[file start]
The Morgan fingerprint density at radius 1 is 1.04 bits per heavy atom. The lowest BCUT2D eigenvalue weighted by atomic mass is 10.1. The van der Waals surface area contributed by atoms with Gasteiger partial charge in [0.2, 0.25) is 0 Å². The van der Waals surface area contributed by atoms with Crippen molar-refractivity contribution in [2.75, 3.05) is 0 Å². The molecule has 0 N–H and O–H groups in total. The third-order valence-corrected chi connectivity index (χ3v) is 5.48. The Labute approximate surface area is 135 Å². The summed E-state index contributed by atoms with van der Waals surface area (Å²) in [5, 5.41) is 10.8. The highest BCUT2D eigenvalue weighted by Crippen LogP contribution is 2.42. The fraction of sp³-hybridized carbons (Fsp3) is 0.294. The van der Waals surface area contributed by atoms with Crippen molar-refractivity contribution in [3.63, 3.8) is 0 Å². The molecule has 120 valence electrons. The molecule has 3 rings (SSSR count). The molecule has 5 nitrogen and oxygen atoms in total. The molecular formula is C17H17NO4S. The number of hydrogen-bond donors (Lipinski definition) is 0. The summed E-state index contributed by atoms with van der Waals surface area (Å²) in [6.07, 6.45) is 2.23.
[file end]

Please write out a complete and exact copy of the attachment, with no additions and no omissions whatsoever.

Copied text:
The Morgan fingerprint density at radius 1 is 1.04 bits per heavy atom. The lowest BCUT2D eigenvalue weighted by atomic mass is 10.1. The van der Waals surface area contributed by atoms with Gasteiger partial charge in [0.2, 0.25) is 0 Å². The van der Waals surface area contributed by atoms with Crippen molar-refractivity contribution in [2.75, 3.05) is 0 Å². The molecule has 0 N–H and O–H groups in total. The third-order valence-corrected chi connectivity index (χ3v) is 5.48. The Labute approximate surface area is 135 Å². The summed E-state index contributed by atoms with van der Waals surface area (Å²) in [5, 5.41) is 10.8. The highest BCUT2D eigenvalue weighted by Crippen LogP contribution is 2.42. The fraction of sp³-hybridized carbons (Fsp3) is 0.294. The van der Waals surface area contributed by atoms with Crippen molar-refractivity contribution in [3.63, 3.8) is 0 Å². The molecule has 120 valence electrons. The molecule has 3 rings (SSSR count). The molecule has 5 nitrogen and oxygen atoms in total. The molecular formula is C17H17NO4S. The number of hydrogen-bond donors (Lipinski definition) is 0. The summed E-state index contributed by atoms with van der Waals surface area (Å²) in [6.07, 6.45) is 2.23.